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Emerging Single-Molecule Proteomic Technologies May Grow Into Competitors for Quanterix


NEW YORK – Coming off a solid 2021 for which the company is projecting year-over-year revenue growth of roughly 27 percent, high-sensitivity immunoassay firm Quanterix sees growing opportunities for its Simoa technology, including in drug development and clinical trial work for Alzheimer's and COVID-19.

One looming question for the Billerica, Massachusetts-based firm, however, is how emerging single-molecule proteomic technologies could impact its business in years to come. Recent years have seen a number of new entrants in this space, and while many of these technologies could benefit Quanterix by growing the pipeline of new protein markers for use on its platform, their high sensitivity could also make them competitors.

Over the last decade, Quanterix has carved out a niche as a provider of ultra-high-sensitivity immunoassays for research and clinical trials in areas including neurology, oncology, and infectious disease. The high sensitivity of its platforms has made them particularly useful for measuring blood-based protein markers linked to neurological conditions like multiple sclerosis or Alzheimer's disease. With regard to the latter, the approval of Biogen's anti-Alzheimer's drug Aduhelm last year by the US Food and Drug Administration could drive increased usage of Quanterix's platform for helping to evaluate whether patients are good candidates for the drug and for following response to treatment, particularly in the context of clinical trials.

New proteomics platforms from companies like Nautilus Biotechnology, Quantum-Si, Eriyson, Encodia, and Alamar Biosciences, as well as various nanopore-based systems being developed by research groups around the world, also promise to offer extremely high sensitivity. Seattle-based Nautilus, for instance, has published data indicating its system can measure proteins at attomolar concentrations, a sensitivity level similar to that of Quanterix's Simoa technology.

Freemont, California-based Alamar Biosciences is one firm that believes it can play in the high-sensitivity, targeted protein niche currently occupied by Quanterix. Alamar closed an $80 million Series B funding round in September 2021 and inked a strategic partnership with antibody provider Abcam in the beginning of January. Its nucleic acid-linked immune-sandwich assay, or NULISA, platform allows for readout via next-generation sequencing.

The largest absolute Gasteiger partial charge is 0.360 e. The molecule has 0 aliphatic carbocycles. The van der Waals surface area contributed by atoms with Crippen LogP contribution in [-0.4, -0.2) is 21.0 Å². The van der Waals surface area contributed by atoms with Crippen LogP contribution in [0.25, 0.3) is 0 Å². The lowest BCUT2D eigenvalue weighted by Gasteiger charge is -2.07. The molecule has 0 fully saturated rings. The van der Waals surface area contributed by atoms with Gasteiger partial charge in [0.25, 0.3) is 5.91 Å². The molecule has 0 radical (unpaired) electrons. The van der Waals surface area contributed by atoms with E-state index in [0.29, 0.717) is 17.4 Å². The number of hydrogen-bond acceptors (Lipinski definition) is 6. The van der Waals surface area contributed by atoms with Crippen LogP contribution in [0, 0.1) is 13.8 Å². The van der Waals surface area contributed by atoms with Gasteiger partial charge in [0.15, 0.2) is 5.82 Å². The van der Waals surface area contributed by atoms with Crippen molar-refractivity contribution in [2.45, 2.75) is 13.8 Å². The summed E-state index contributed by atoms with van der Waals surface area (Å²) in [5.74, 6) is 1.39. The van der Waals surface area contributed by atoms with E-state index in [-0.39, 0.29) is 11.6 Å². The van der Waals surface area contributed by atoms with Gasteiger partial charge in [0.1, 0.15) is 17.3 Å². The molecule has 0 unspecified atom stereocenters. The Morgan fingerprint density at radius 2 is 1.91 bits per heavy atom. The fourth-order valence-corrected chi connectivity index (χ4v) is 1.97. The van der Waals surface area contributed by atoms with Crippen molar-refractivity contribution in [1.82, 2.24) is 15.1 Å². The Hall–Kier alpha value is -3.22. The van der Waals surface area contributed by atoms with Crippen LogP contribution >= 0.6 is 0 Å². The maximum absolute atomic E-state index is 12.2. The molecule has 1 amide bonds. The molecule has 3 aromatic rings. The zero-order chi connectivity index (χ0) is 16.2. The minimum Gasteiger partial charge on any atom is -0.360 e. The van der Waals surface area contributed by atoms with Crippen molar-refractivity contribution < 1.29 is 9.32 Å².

Alamar has thus far provided little detail on how its system achieves the very high levels of sensitivity it claims, but Yuling Luo, the firm's founder and CEO, said that in addition to offering highly multiplexed measurements, its technology is "capable of doing what Quanterix does with equal or better sensitivity."

Whether or not that vision is borne out by the performance of the NULISA platform remains to be seen, but Luo's comments do indicate the company is eyeing the ultra-high-sensitivity, targeted protein analysis market that is the core of Quanterix's business.

Parag Mallick, founder and chief scientist of Nautilus, on the other hand, said that his company does not see itself competing in the same space as Quanterix.

"Clinical targeted immunoassays is not an area that we are planning on going into," he said. "Instead, we view that our broad-scale platform will actually open up more opportunity for Quanterix and drive more interest to them, as well."

Mallick said that Nautilus sees as its system's particular advantage the ability to very thoroughly characterize the various proteoforms of a protein. To date, this has been the focus of its research collaboration with pharma firms Genentech and Amgen.

"Understanding the molecular heterogeneity of proteoforms we view as a unique capability of the platform, and so we feel like we should take advantage of that," he said.